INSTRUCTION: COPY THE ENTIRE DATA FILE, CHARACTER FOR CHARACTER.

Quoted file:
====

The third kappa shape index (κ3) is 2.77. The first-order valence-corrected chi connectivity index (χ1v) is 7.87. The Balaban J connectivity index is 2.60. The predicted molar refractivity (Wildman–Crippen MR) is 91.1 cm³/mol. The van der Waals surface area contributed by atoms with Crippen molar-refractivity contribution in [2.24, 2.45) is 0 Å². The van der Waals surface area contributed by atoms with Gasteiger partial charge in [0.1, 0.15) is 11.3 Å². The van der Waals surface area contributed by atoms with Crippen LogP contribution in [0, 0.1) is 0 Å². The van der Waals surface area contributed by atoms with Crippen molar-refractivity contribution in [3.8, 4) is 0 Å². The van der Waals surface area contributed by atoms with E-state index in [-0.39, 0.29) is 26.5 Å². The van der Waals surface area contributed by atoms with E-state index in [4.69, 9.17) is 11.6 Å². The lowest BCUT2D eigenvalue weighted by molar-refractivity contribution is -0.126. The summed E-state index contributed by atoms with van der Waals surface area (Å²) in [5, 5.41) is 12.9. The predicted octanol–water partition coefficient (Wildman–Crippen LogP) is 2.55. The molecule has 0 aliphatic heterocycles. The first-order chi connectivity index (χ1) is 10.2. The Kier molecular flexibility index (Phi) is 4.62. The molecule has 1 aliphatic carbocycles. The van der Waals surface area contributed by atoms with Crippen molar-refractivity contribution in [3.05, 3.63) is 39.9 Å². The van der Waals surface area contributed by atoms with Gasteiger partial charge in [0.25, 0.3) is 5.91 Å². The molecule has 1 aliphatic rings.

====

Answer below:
The third kappa shape index (κ3) is 2.77. The first-order valence-corrected chi connectivity index (χ1v) is 7.87. The Balaban J connectivity index is 2.60. The predicted molar refractivity (Wildman–Crippen MR) is 91.1 cm³/mol. The van der Waals surface area contributed by atoms with Crippen molar-refractivity contribution in [2.24, 2.45) is 0 Å². The van der Waals surface area contributed by atoms with Gasteiger partial charge in [0.1, 0.15) is 11.3 Å². The van der Waals surface area contributed by atoms with Crippen LogP contribution in [0, 0.1) is 0 Å². The van der Waals surface area contributed by atoms with Crippen molar-refractivity contribution in [3.8, 4) is 0 Å². The van der Waals surface area contributed by atoms with E-state index in [-0.39, 0.29) is 26.5 Å². The van der Waals surface area contributed by atoms with E-state index in [4.69, 9.17) is 11.6 Å². The lowest BCUT2D eigenvalue weighted by molar-refractivity contribution is -0.126. The summed E-state index contributed by atoms with van der Waals surface area (Å²) in [5, 5.41) is 12.9. The predicted octanol–water partition coefficient (Wildman–Crippen LogP) is 2.55. The molecule has 0 aliphatic heterocycles. The first-order chi connectivity index (χ1) is 10.2. The Kier molecular flexibility index (Phi) is 4.62. The molecule has 1 aliphatic carbocycles. The van der Waals surface area contributed by atoms with Crippen molar-refractivity contribution in [3.05, 3.63) is 39.9 Å². The van der Waals surface area contributed by atoms with Gasteiger partial charge in [0.25, 0.3) is 5.91 Å². The molecule has 1 aliphatic rings.